[pullshow id=2]I had a lot of issues with this villain. I’ve heard that he’s something of a big deal in the Spiderman comic mythology, but I feel like this film let him down. The CGI left more than a little something to be desired, particularly with reference to whenever Connors as The Lizard spoke, it almost looked as if the work was unfinished. [pullthis id=2]He didn’t feel threatening, just laughable as he thundered around with his skin shedding, shouting ‘GRAAH’ at apparently random moments.[/pullthis] There was a particularly poorly-timed moment in the soundtrack in which it sounded much like the demented creature had fallen over a small piano, and this really did not help matters.
One of my other concerns with regards to the villain is the way in which Spider-man attempted to deal with him. In this adaptation, Parker is gifted with amazing strength and grip which enables him to climb and throw himself about, but it is super-smart Peter who develops his own web technology. I quite liked this aspect. However, and as this film demonstrated, Spider-man simply isn’t a great enough superhero to dispatch with any major threats. It must be a realisation the screenwriters also made, which would establish why the lizard army of equality Connors begins to form becomes completely redundant. Some police officers are seen to painfully transform only to look relieved a few sequences later when they have been cured, all without having destroyed anything or come anywhere near Spiderman. And, despite how silly I found The Lizard to be, I think that if Spider-man hadn’t had help at the right moments, he should probably have lost the climactic towertop showdown.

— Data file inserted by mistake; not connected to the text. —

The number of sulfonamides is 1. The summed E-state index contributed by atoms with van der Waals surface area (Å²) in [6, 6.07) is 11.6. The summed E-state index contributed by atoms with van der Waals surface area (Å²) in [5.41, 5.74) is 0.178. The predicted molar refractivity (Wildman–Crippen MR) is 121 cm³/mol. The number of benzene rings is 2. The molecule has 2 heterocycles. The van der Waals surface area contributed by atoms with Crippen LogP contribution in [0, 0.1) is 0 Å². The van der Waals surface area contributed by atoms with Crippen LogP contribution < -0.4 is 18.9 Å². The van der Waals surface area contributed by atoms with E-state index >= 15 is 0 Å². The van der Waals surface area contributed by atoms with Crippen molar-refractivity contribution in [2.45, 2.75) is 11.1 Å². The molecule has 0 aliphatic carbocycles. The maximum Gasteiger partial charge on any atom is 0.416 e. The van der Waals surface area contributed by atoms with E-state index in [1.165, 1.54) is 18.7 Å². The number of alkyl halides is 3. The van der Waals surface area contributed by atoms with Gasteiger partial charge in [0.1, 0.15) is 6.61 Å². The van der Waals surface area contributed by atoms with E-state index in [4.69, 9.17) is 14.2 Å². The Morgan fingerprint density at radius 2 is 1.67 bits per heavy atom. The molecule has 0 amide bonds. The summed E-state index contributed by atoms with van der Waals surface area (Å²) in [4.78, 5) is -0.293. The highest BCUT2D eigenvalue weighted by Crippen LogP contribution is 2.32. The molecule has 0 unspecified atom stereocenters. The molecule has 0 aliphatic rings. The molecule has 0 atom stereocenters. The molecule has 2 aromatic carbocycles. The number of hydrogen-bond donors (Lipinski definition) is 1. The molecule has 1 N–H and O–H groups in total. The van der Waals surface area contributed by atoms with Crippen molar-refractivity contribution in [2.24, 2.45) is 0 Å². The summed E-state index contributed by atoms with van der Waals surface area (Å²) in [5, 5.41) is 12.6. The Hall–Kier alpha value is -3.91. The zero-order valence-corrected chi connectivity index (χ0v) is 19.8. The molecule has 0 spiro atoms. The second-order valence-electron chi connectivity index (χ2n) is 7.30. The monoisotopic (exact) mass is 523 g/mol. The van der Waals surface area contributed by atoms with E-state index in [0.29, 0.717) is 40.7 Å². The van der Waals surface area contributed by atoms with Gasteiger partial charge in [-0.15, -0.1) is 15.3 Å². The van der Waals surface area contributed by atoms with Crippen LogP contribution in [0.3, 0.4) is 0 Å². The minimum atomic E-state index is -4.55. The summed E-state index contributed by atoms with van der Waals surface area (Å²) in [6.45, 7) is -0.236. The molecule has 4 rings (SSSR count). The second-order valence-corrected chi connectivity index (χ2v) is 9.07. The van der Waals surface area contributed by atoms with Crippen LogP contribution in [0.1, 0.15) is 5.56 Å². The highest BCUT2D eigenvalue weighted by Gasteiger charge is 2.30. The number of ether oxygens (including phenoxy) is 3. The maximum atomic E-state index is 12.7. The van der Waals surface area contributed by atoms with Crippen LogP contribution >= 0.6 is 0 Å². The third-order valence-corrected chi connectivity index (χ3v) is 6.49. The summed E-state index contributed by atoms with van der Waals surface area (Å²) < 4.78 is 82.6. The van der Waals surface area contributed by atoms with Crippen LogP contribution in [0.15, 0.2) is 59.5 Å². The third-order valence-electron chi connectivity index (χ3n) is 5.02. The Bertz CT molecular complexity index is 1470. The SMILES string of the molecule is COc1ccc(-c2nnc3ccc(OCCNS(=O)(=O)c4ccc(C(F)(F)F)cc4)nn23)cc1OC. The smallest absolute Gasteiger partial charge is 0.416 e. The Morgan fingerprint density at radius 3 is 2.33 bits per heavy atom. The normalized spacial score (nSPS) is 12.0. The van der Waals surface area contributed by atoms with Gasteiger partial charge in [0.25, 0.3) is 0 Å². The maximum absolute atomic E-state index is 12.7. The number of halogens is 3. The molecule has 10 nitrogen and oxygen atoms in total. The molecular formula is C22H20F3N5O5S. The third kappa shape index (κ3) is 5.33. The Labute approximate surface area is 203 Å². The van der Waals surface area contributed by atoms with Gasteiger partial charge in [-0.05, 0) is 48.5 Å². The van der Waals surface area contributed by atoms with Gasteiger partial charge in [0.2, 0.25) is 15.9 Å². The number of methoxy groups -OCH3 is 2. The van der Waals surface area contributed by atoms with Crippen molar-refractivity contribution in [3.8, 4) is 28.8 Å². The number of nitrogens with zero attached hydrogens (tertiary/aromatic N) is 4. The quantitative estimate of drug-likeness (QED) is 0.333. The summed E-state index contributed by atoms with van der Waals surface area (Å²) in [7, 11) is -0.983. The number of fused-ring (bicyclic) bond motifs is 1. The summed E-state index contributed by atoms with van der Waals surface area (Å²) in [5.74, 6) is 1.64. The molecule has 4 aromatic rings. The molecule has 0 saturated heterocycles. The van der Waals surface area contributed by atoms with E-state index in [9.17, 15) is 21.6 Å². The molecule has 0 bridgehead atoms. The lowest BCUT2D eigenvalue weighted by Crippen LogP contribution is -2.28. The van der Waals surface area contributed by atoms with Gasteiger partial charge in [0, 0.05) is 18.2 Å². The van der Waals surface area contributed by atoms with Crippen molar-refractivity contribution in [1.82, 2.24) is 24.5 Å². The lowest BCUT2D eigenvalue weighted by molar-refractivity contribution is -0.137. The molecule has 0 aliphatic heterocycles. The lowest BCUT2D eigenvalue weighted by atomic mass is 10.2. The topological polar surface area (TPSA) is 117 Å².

I suppose that’s more of a niggle than anything else, nobody exactly goes out watching these films for realism.
Amongst the rapid stunt work, genuinely funny beats and the great turns by Garfield and Stone in their balancing out of a high school romance, there are some lovely little messages in the subtext of this film. It’s something of a tradition in most narratives for the protagonist to end up alone against the world. Maguire’s Spiderman was that lone hero, the first major protagonist for the post-9/11 world (as media types are always in favour of thinking of things) who were looking for heroes and escapism as a fantastic solution. Superheroes have always filled this niche nicely, there to save the day.
In The Amazing Spider-man though, Spiderman is not alone. One of my favourite scenes in the film is when he is allowed to be free of the police who had sought him out and swing amongst the cranes of the city that the people had set up to help, a police helicopter lighting his way. The soundtrack swells at this moment, when we realise that we don’t need heroes but are capable of working together to help one another triumph. It’s a cheesy moment admittedly, but it signals a change in the way things are going to be done now.
The Amazing Spider-man is a comic-book film that focuses a lot on the aspects that are not quite so… comic-y. Despite a few plot holes (like, how/ why was Gwen Stacy interning at a major science firm whilst still in high school? How does that even happen these days?), it is a fast and fun exploration of a familiar character and it does what it can to stay fresh, even though some moments are inevitable and can be seen coming waving banners and flags from a mile off. It is definitely worth a look, especially with all of these rainy days around.
- If you can, swap your May Ball ticket for a wristband at the Union before 3pm today to beat the queues this evening! # May 10, 2013